My Friend Fear

14 Jun, 2022

 Fear is a mind-blowing entity that has the power to derail or promote progress. It has the potential to take you on a journey, but it’s up to you whether that path is one that you learn from or succumb to. I believe it’s all about the relationship that you build with fear and how you come to work with it or against it. I don’t believe you can or should eliminate fear from life; instead, fear is a motivator that reminds you that you are alive.
I like to think that I was born fearful, terrified of what could be. An odd thing to say given that fear often gets a bad rap, but I’ve been fearful all my life. As a kid, I can remember crying for hours, terrified that while my dad traveled for work, he would have some sort of accident and die. Gone would be what I considered to be my greatest source of happiness: our walks, runs, bike rides or explorations through the woods. Coupled with the daily terror I experienced at the hands of the person who was meant to protect me from harm, fear consumed most of my wakeful moments and developed a face. Like me, she was a young girl, but with a smile too big for her face. In the depths of her eyes, I could see hate and anger. With her hands, she had the power to inflict unimaginable pain.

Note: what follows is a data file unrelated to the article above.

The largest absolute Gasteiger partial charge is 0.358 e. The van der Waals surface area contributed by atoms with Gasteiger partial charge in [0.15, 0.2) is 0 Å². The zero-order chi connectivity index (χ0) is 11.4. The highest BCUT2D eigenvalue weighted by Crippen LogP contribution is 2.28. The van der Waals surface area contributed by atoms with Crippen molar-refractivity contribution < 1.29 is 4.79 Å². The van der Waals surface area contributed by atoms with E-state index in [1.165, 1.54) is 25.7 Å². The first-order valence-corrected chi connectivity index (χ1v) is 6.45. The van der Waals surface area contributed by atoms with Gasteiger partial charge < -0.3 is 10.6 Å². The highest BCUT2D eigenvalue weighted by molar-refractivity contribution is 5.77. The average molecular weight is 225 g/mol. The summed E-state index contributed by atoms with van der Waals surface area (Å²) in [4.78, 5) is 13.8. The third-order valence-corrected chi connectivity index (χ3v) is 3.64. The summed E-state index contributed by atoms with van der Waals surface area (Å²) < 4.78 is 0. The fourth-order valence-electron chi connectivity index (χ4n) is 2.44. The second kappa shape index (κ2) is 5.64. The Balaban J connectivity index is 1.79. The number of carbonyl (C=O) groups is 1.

As a teen, I became afraid of life itself. Doctors told me that due to my Rheumatoid Arthritis, I would be confined to a wheelchair by the age of 18, and I would have to give up all the contact sports I had grown to love. Boxing, jujitsu, pankration, rugby, hiking, and working out; sports that had made me feel powerful and like I could finally protect myself. Essentially, I was told that my life as I knew it was over and any goals or aspirations I had should be put to the side. My fear morphed into a teenage shit disturber who whispered notions of not being good enough and never being loved in my ear.